storing the retrieved bind values in a bind buffer.
14. The computer program product of claim 11, wherein the opcode identifies one or more operations to perform to retrieve the bind values.
15. The computer program product of claim 11, wherein the opcode comprises information to identify a bind variable from the group consisting of: in bind information, out bind information, sql information, plsql information, copy information, no-copy information, recursive query information, scalar information, array information, external application information, internal application information, internal client information, or external client information.
16. A computer program product embodied on a volatile or non-volatile computer readable medium, the computer readable medium having stored thereon a sequence of instructions which, when executed by a processor, causes the processor to execute a method, the method comprising:
receiving a SQL statement having a plurality of bind variables at a compilation engine;
compiling at the compilation engine an execution plan with context information for the SQL statement, wherein the context information is associated with the plurality of bind variables, the plurality of bind variables comprising a placeholder in the SQL statement that must be replaced with a value before execution of the SQL statement, wherein the execution plan with the context information will be retrieved during execution of the SQL statement; and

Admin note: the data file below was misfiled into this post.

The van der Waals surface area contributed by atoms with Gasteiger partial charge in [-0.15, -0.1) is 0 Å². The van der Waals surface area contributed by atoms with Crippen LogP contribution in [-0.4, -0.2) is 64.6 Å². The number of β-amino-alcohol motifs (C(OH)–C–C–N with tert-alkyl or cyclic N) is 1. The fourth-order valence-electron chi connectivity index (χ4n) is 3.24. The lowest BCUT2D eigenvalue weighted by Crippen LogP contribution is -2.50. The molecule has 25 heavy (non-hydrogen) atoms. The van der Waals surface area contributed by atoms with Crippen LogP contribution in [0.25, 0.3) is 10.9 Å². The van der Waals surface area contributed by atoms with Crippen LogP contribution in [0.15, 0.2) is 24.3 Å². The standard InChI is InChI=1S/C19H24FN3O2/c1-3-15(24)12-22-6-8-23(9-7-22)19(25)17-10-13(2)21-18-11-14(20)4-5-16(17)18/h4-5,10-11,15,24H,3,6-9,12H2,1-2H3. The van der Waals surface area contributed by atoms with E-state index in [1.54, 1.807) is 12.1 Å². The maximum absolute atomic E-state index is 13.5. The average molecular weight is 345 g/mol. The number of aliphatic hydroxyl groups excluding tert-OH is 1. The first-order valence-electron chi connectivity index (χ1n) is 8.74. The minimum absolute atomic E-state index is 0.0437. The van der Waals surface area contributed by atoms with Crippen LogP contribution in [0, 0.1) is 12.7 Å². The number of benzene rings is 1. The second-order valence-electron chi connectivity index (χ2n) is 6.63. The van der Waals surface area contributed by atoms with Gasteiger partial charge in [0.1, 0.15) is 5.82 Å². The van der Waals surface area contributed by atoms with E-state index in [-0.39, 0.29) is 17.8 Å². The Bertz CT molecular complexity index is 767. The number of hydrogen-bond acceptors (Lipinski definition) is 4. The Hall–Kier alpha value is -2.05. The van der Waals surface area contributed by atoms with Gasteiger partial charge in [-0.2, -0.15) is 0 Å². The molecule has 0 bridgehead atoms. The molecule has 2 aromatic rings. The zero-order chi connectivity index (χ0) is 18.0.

determining an opcode for the context information during compilation of the SQL statement, wherein the opcode identifies at least one bind value for the plurality of bind variables, wherein the opcode indicates the operations to perform in order to populate a bind buffer with the at least one bind value for the plurality of bind variables of the SQL statement; and
storing the opcode in or displaying the opcode on a display device.
17. The computer program product of claim 16, further comprising:
storing the execution plan and the opcode for the SQL statement in a shared memory location.
18. The computer program product of claim 17, further comprising:
sending the execution plan and the opcode to an execution engine.
19. The computer program product of claim 18, further comprising:
executing a set of actions to gather bind values, wherein the set of actions are determined with the opcode; and
storing the bind values in the bind buffer.
20. The computer program product of claim 19 further comprising:
executing the execution plan using the bind values in the bind buffer.
21. A system for performing a query, the system comprising:
a processor programmed for:
compiling a query statement to generate an execution plan with context information, wherein the execution plan with the context information will be retrieved during execution of the query statement, wherein during compilation of the query statement, the context information is gathered and stored as an opcode, and the context information identifies a bind value for a bind variable of the query statement, wherein the bind variable is a placeholder in a query statement that must be replaced with a value before execution of the query statement;